OpenAI's viral text generator ChatGPT has made some serious waves over the last couple of months, offering the public access to a chatbot that's arguably a vast improvement over its numerous and deeply flawed predecessors.

In fact, one group of researchers is now so confident in its capabilities that they've included it as a coauthor in a scientific paper, marking yet another inflection point in the rise of AI chatbots and their widespread use.

A not-yet-peer-reviewed paper on ChatGPT's ability to pass the United States Medical Licensing Exam (USMLE) lists 11 researchers affiliated with the healthcare startup Ansible Health — and ChatGPT itself, raising eyebrows amongst experts.

"Adding ChatGPT as an author was definitely an intentional move, and one that we did spend some time thinking through," Jack Po, CEO of Ansible Health, told Futurism.

The move sparked a debate online about AI chatbots playing an active role in current scientific research, despite often being unable to distinguish between truth and fiction.

Some users on social media called the move "deeply stupid," while others lamented the end of an era.

The Ansible Health paper is part of a greater trend. In a report this week, Nature found several more examples of scientists listing ChatGPT as an author, with at least one being chalked up to human error.

The move has publishers scrambling to adjust to a new reality in which chatbots are actively contributing to scientific research — to various degrees, that is.

Leadership at the repository bioRxiv, which published Ansible Health's preprint back in December, told Nature that they're still debating the pros and cons of allowing ChatGPT to be listed as an author.

"We need to distinguish the formal role of an author of a scholarly manuscript from the more general notion of an author as the writer of a document," bioRxiv co-founder Richard Sever told the publication.

Po, however, who wasn't listed as an author himself but copied senior author Victor Tseng on emails to Futurism, defended his academic peers' decision to include ChatGPT as an author.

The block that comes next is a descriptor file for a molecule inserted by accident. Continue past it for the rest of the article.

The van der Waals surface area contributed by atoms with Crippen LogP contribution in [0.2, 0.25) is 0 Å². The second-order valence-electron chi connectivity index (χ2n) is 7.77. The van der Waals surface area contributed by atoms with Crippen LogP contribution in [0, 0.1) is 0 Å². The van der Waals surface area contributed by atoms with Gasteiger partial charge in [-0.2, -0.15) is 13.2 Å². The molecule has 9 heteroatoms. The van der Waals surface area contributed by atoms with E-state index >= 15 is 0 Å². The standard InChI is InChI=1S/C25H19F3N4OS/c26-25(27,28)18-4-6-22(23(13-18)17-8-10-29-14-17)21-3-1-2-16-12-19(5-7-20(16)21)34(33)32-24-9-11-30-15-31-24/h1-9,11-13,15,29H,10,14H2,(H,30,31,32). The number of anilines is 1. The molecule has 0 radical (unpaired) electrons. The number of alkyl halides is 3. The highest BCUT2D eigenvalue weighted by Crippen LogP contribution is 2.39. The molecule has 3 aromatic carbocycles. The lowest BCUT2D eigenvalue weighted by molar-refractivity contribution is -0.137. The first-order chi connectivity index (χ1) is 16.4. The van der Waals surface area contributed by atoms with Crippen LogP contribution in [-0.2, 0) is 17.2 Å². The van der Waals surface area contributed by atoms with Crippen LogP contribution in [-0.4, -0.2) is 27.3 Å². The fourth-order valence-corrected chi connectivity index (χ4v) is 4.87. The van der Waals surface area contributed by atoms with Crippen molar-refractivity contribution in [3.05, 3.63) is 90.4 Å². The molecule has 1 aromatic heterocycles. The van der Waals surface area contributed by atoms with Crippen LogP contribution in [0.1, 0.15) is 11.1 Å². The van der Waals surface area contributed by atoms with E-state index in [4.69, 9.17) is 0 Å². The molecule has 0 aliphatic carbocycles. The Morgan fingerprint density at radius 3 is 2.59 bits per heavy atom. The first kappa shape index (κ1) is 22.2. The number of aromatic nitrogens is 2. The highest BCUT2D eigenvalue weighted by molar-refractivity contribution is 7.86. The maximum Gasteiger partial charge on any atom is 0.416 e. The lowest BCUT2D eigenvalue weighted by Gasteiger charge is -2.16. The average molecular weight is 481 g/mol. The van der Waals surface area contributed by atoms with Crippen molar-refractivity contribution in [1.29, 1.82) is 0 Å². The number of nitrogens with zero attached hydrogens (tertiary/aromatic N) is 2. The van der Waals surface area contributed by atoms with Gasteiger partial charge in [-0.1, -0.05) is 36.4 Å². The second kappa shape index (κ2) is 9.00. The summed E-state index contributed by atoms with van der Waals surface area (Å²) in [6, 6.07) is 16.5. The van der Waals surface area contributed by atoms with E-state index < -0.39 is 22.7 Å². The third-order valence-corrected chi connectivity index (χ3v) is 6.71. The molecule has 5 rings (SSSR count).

"The reason why we listed it as an author was because we believe it actually contributed intellectually to the content of the paper and not just as a subject for its evaluation," he told us, "just like how we wouldn't normally include human subjects/patients as authors, unless they contributed to the design/evaluation of the study itself, as well as the writing of the paper."

Po also argued that ChatGPT didn't provide "the predominant scientific rigor and intellectual contributions."

"Rather, we are saying that it contributed similarly to how we would typically expect a middle author to contribute," he explained, expressing how he was taken aback by "some of the reactions online at the moment."

Po went as far as to argue that he would be "shocked" if ChatGPT and other large language models (LLMs) out there "isn't used in literally every single paper (and knowledge work) in the near future."

But seeing AI chatbots as "authors" still isn't sitting well with publishers.

"An attribution of authorship carries with it accountability for the work, which cannot be effectively applied to LLMs," Nature editor-in-chief Magdalena Skipper told Nature's news arm.

"We would not allow AI to be listed as an author on a paper we published, and use of AI-generated text without proper citation could be considered plagiarism," Science editor-in-chief Holden Thorp added.

For his part, Po doesn't understand what all the fuss is about.

"I think some of this debate is missing the point and just shows how much angst there is from knowledge workers who are now under (some might argue existential) threat," Po told Futurism, arguing that generative adversarial networks, machine learning frameworks capable of producing entirely new and photorealistic images, have already been around for a decade producing novel input data and making contributions to scientific papers.

The debate over ChatGPT being included as an author on scientific papers is symptomatic of a considerable push forward for AI-powered tools and the resulting reactions.

Do these responses amount to kneejerk reactions — or are they legitimate qualms over algorithms meddling with the affairs of human scientists?

The debate is likely only getting started, and as Nature notes, several papers are set to be published crediting ChatGPT as coauthor in the near future.

But if there's one thing that both Po and scientific publications can agree on, it's the fact that the AI chatbot's feedback will need to be taken with a massive grain of salt.

After all, its knowledge base is only so good as the data it was originally trained on.

READ MORE: ChatGPT listed as author on research papers: many scientists disapprove [Nature]

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